I can just imagine what would happen if the man came home with (the very odd MN phenomenon) the 'Christmas pyjamas' and said 'you don't need to think about it-it is done'! And yet I bet the mother doesn't expect to involve him. There would be hell to pay-they would be bound to be wrong and he would have taken away her 'pleasure'. Likewise if he took a lot of the other things upon himself.
Personally I would be thrilled-but I am not 'all' women-there is no such thing as 'all' women.

exoticfruits Tue 26-Mar-13 09:11:12

The amount of emotional work that I perform with my DH is tiny-tiny peanuts in comparison with what many women do (ASDA Christmas advert). Definitely with what my mother and grandmother had to perform.

Maybe this is the mistake. My mother and grandmother didn't perform any and so I don't see why I would. DCs do what you do -not what you say you should do. I can't imagine why seeker thinks her perfectly intelligent DD, with seeker as a mother, would start doing it-or why she then has to patronisingly think that the rest of are getting it 'wrong'.
Live your life without 'rolling your eyes' at your DP and the children will follow your example.

Bonsoir Tue 26-Mar-13 09:11:22

Christmas is a consumer-fest designed to encourage women to spend wastefully on the false premise that they are taking good care of their families by doing so. Men are dimwitted enough to fall for the con!

Bonsoir Tue 26-Mar-13 09:11:48

Are not dimwitted..

seeker Tue 26-Mar-13 09:17:33

"Although its possible to argue that this doesn't occur in your family, I think it's far fetched to argue that this isn't a cultural expectation."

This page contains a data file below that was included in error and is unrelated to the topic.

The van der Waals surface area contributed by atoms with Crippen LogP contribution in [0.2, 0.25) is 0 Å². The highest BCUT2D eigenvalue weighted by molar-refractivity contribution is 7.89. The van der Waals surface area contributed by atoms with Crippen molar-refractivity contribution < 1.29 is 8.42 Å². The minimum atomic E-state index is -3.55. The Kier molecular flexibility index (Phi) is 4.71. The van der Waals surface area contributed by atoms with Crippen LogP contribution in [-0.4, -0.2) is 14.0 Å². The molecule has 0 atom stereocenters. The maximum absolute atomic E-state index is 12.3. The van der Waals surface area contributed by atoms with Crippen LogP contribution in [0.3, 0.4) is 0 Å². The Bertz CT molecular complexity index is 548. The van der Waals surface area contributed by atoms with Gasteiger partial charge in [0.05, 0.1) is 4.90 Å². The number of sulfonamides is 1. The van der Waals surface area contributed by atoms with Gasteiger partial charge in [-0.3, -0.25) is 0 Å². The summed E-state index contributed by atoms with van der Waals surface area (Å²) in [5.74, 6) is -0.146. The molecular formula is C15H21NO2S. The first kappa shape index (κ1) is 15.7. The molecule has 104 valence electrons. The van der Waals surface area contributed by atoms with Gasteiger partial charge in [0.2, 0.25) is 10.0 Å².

This. Why do people always say "well, I don,t do this- therefore my experience must be the norm?"

seeker Tue 26-Mar-13 09:29:06

I find it very interesting that some women are so very unwilling to see any gender inequality. Why is that exactly? It can't be ignorance- I'm talking educated, thinking women. So there must be some other reason. For the Margaret Thatchers of the world, it was "well, I made it, so if you don't it's your own fault" Maybe for some it's not waiting to rock the boat. Some may genuinely think, in the face of the evidence, that all the feminist battles have been won. There might be a few who like the inequality, and don't want to upset men. Some must see it, but haven't got the energy for the fight. It's interesting- but depressing. Hard fought for ground can so easily lost......

Owllady Tue 26-Mar-13 09:32:22

I find it frightening when I see how my nephew is treated tbh. He is at uni several hundred miles away and his Dad (not Mum!) is driving down, stripping his bed, making him a fresh one, taking his clothes to the launderette for him
driving him home if need be
driving him back
generally treating him like a 20 yr old baby

Then they all go on about how clever he is, arf!

But honestly with boys being brought up like that, lets hope he stays single

Owllady Tue 26-Mar-13 09:34:54